With a thick white mustache and goatee, Erhard Konerding is Olin Library’s reference wizard—and he can do The New York Times crossword puzzle in three minutes straight. Konerding has been the University’s Government Documents and Reference Librarian for the past 36 years.

Over the years, Konerding has interacted with students through his work with the library, trips with the Outing Club and his membership in Alpha Delta Phi (Alpha Delt)—Konerding serves as faculty advisor for the co-ed literary society. An Alpha Delt member since 1994, he attends meetings and participates in house activities.
“I was asked to [join] and I did,” he said. “It was a student who worked in the Library and knew me from her job.”

Konerding is not the only non-student member of Alpha Delt. Various professors and staff, commonly referred to as graduate members, are involved in the society. Konerding, who can often be found eating at Alpha Delt’s dining club Star and Crescent, also organizes presentations for the society—one such presentation compared the fraternity system in the United States to the system in Germany, where he once took a summer course.

“One thing I’ve discovered is that belonging to an organization with students in it and being a member of it helps you see students in a different light than you do in the academic interactions,” he said. “I think it’s a lot deeper.”

His relationship with Alpha Delt is both personal and professional. He admires the society for its commitment to learning in all areas of thought. This, he believes, makes the society different than other organizations on campus.

“We’re a coeducational literary society—I think that says it all,” he said. “’Literary’ is really defined as anything that’s knowledge-based…it could be the arts, it could be the sciences, it could be all of those things.”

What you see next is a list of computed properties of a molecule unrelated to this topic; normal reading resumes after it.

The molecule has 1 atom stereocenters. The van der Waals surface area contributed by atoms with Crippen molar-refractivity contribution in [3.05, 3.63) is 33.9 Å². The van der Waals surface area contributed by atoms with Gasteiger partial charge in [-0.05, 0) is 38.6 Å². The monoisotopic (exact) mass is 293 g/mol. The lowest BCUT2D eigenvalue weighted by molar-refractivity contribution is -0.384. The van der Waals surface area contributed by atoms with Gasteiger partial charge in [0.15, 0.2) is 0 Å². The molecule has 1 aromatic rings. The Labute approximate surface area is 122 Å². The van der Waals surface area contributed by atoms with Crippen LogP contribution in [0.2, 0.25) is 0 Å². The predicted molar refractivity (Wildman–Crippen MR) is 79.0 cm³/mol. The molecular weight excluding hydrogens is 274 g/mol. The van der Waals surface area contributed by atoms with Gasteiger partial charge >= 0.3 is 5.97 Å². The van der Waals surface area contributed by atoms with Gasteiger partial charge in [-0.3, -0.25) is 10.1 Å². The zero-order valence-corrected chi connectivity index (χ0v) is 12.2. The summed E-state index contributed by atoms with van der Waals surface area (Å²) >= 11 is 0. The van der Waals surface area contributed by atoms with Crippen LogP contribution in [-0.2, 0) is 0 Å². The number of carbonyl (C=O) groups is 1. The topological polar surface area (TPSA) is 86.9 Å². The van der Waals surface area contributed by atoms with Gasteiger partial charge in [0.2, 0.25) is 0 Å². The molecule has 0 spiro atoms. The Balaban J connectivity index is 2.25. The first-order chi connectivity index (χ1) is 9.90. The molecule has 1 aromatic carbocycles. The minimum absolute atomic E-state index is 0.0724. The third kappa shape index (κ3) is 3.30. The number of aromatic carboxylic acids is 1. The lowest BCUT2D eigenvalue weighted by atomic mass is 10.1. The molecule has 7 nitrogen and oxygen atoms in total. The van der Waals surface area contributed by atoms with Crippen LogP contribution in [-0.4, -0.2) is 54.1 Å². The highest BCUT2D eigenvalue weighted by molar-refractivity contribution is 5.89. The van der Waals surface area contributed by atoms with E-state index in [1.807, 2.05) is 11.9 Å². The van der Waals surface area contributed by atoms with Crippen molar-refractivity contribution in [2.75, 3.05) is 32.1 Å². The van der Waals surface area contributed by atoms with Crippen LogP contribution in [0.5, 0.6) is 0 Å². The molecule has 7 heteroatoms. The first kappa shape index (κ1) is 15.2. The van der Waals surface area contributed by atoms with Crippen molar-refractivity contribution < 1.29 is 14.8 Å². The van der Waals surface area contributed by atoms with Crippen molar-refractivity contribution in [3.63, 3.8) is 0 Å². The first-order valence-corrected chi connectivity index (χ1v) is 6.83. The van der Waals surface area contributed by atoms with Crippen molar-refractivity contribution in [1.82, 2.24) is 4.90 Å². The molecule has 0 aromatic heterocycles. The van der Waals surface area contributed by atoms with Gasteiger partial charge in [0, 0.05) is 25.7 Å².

In addition to his involvement with Alpha Delt, Konerding has kept up on the trends when it comes to student involvement. Thanks to a suggestion from an Alpha Delt member a few years ago, Konerding discovered a whole interface for student interaction—Facebook.

“Most of my Facebook friends are indeed Wes students, alums, faculty, and staff,” he said. “I don’t know how many exactly, but it is in the several hundreds.”

Since signing up, however, he has become puzzled and disturbed by some of the site’s attributes.

“People I knew years and years and years ago have popped up,” Konerding said. “Obviously they looked for me—I don’t know if that’s creepy or cute. People send you invitations to do all these weird things…enough is enough.”

Despite his heavy involvement in campus life, Konerding never forgets his work. He particularly values his position at the library because it allows him to help students on a more personal level; he is one of several library staff members who run personal research sessions to guide students with specific topics or projects. He reminds students, for example, that there are resources beyond Google—and it’s Konerding who can personally help students find them.

“The world of knowledge is at your fingertips,” he said.

In addition to his work as a librarian, he sometimes serves as a faculty advisor to help students plan and decide class schedules. Evelina Pierce ’10 is one of three transfer students who were assigned Konerding as their faculty advisor. She described him as very conversational, more of a friend than an advisor.

“I think we chatted more than we talked about my schedule,” Pierce said. “We chatted about his grandchild and his vacation—I remember him musing about things. He would just want to chat and explore the different ways of looking at things I brought up.”
Although he is no longer her advisor, Pierce appreciated his personable nature.

“He was very pleasant, always interested and ready to joke,” Pierce said. “He talked to me on my level.”

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